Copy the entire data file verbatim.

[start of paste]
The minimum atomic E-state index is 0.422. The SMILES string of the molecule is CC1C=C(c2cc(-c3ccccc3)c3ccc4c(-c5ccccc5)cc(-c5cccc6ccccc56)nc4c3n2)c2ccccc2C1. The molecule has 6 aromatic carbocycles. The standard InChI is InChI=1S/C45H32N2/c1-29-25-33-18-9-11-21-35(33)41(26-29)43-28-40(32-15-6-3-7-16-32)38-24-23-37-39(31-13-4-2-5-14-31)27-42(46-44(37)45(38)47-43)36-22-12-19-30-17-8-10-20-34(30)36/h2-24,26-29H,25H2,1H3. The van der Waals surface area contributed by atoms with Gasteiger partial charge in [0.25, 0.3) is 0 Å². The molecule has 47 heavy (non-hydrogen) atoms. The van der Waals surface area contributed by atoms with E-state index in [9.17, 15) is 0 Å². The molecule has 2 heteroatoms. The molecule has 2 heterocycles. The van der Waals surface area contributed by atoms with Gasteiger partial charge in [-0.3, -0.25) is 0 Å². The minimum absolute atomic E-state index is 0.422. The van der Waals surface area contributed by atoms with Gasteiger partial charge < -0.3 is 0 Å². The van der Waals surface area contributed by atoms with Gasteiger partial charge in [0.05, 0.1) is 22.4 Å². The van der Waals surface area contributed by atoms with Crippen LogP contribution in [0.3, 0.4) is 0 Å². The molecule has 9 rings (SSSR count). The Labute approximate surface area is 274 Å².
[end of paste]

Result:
The minimum atomic E-state index is 0.422. The SMILES string of the molecule is CC1C=C(c2cc(-c3ccccc3)c3ccc4c(-c5ccccc5)cc(-c5cccc6ccccc56)nc4c3n2)c2ccccc2C1. The molecule has 6 aromatic carbocycles. The standard InChI is InChI=1S/C45H32N2/c1-29-25-33-18-9-11-21-35(33)41(26-29)43-28-40(32-15-6-3-7-16-32)38-24-23-37-39(31-13-4-2-5-14-31)27-42(46-44(37)45(38)47-43)36-22-12-19-30-17-8-10-20-34(30)36/h2-24,26-29H,25H2,1H3. The van der Waals surface area contributed by atoms with Gasteiger partial charge in [0.25, 0.3) is 0 Å². The molecule has 47 heavy (non-hydrogen) atoms. The van der Waals surface area contributed by atoms with E-state index in [9.17, 15) is 0 Å². The molecule has 2 heteroatoms. The molecule has 2 heterocycles. The van der Waals surface area contributed by atoms with Gasteiger partial charge in [-0.3, -0.25) is 0 Å². The minimum absolute atomic E-state index is 0.422. The van der Waals surface area contributed by atoms with Gasteiger partial charge < -0.3 is 0 Å². The van der Waals surface area contributed by atoms with Gasteiger partial charge in [0.05, 0.1) is 22.4 Å². The van der Waals surface area contributed by atoms with Crippen LogP contribution in [0.3, 0.4) is 0 Å². The molecule has 9 rings (SSSR count). The Labute approximate surface area is 274 Å².